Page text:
Said SMLA President Lorie Smith, “Advocating for a safe and healthy lake environment is the SMLA’s primary mission, and that requires continuous effort by all who use the lake. Take Pride is an amazing SML tradition that contributes to this important goal, and we’re confident this 30th anniversary initiative will be the best yet.”
TPISML will continue to offer reimbursement of a limited number of dumpster and landfill fees (up to $400) to assist large, on-the-water group cleanup events. Businesses, including marinas, may also apply for dumpster/landfill reimbursement fees through the program. Guidelines are included on the form.
Take Pride in Smith Mountain Lake will promote events all summer long via social media with participants encouraged to post photos of their cleanup efforts on Facebook and Twitter using the hashtag #TakePrideSML.
Take Pride in Smith Mountain Lake facilitated the collection of approximately 25,700 pounds of trash in 2016, according to the final collection report released today.
“We’re absolutely thrilled with the results,” said Pam Collins, Executive Director of the Tri-County Lakes Administrative Commission, which organizes the program in collaboration with the Smith Mountain Lake Association and the SML Regional Chamber of Commerce.
After 28 years as a one-day event, the program’s format was changed this year to a season-long initiative.
“We put quite a bit of effort into educating the SML community on how they could choose any day throughout the season to clean up the lake as a group or an individual, and it really paid off,” said Pete Lewis, president of SMLA. “The feedback we received was very positive, and the numbers speak for themselves.”
Between May 7 and Sept. 5, a total of 172 people participated in 17 official Take Pride in Smith Mountain Lake events. Of those, 13 groups returned official trash collection reports to the TLAC office. Based on an average of 50 pounds of trash per bag, plus the breakdowns from residents of additional items that were not bagged, Collins said approximately 25,710 pounds (12.86 tons) of debris were collected.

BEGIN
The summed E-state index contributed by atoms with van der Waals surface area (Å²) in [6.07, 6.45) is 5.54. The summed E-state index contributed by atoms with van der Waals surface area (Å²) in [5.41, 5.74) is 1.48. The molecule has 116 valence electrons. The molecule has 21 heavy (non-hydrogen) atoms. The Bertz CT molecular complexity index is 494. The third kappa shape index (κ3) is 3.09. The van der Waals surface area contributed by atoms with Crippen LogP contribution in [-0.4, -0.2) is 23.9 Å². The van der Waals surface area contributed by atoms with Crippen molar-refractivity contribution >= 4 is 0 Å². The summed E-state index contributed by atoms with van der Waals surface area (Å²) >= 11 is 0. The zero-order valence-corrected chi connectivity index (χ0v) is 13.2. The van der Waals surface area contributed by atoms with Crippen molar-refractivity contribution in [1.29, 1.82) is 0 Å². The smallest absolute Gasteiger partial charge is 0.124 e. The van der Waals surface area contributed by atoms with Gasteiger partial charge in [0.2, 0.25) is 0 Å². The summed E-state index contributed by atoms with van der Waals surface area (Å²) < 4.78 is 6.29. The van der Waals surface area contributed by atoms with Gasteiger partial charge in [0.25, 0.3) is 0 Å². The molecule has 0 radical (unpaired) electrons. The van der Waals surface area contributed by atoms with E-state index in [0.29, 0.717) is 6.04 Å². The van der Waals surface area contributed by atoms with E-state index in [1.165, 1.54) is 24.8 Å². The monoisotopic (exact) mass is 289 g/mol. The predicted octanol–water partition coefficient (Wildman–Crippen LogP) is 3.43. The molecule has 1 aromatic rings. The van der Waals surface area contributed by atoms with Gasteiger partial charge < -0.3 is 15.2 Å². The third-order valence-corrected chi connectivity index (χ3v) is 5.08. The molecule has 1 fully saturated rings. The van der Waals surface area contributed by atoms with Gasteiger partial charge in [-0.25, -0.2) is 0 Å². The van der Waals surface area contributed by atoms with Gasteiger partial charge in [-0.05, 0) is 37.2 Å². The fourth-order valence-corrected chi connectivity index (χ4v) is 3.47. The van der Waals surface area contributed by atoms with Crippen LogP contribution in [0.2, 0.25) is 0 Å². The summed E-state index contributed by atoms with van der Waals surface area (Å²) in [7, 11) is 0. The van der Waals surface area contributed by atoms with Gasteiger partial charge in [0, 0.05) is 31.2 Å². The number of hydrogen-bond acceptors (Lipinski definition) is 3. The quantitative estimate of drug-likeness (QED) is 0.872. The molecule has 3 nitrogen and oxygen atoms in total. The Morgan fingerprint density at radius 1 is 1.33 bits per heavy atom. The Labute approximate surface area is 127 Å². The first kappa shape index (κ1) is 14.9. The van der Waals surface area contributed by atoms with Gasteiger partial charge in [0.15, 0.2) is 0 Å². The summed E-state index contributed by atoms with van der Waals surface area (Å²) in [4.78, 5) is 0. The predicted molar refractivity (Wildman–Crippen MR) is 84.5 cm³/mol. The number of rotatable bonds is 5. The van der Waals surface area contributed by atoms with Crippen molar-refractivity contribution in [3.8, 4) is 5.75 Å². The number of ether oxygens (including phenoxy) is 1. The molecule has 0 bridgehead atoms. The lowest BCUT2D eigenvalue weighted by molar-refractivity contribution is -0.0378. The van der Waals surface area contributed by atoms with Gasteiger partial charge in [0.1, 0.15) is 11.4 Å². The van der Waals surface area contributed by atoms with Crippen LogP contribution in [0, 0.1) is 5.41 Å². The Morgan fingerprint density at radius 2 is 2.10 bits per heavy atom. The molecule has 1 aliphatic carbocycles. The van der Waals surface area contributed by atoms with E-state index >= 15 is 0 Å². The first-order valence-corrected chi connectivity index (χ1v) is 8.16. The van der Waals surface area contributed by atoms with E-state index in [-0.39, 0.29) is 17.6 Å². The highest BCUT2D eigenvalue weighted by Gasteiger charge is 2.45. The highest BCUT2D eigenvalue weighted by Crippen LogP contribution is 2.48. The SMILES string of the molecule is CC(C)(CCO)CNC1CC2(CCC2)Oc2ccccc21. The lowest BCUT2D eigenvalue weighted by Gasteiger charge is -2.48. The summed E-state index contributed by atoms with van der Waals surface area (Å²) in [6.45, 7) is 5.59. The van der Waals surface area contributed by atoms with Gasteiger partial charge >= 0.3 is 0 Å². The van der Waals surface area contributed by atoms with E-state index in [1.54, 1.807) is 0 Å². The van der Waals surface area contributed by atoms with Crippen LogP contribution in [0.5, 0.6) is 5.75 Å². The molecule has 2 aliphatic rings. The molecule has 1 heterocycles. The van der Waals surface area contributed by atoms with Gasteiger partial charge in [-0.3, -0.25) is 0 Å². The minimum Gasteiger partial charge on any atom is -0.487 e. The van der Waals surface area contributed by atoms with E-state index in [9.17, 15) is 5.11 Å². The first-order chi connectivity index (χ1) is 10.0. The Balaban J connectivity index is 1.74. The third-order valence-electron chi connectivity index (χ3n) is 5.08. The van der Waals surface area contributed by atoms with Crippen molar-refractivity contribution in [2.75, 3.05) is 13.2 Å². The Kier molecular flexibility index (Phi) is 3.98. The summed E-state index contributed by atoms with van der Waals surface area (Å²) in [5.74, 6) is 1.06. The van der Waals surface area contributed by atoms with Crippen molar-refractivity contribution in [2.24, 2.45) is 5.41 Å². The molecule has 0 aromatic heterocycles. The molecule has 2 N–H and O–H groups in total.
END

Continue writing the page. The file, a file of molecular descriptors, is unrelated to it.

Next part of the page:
“The report showed approximately 45 of Smith Mountain Lake’s 500 miles of shoreline were covered,” said Vicki Gardner, the chamber’s executive director. “That just shows we have a community that genuinely cares about the quality of our lake. I think it will continue to get better every year as people get more comfortable with the idea they can pick any day in the season that suits their schedule to participate.”
Debris collected included more than 542 plastic bottles, 95 glass bottles, 177 beverage cans, 59 plastic pages and 73 food wrappers or containers.
“In general, people felt good about being able to help,” said Brent Reus, who organized a Take Pride event on May 14 with approximately 40 of his neighbors in the community of Walnut Run. They worked to collect approximately four tons of debris and then enjoyed a cookout, a tradition he said dates back about 15 years.
“Having the dumpster at our [neighborhood] marina really made it convenient,” Reus said. “It was a big help.”
Gardner added, “Take Pride is one of the most treasured community service projects we have at Smith Mountain Lake and it’s always heartwarming to see so many people come together to make it a success. With this being the 50th anniversary of the lake, it means even more to see so many individuals, families, neighbors, subdivisions, organizations and vacationers rallying around the idea that keeping the lake clean requires continuous effort by all who use it.”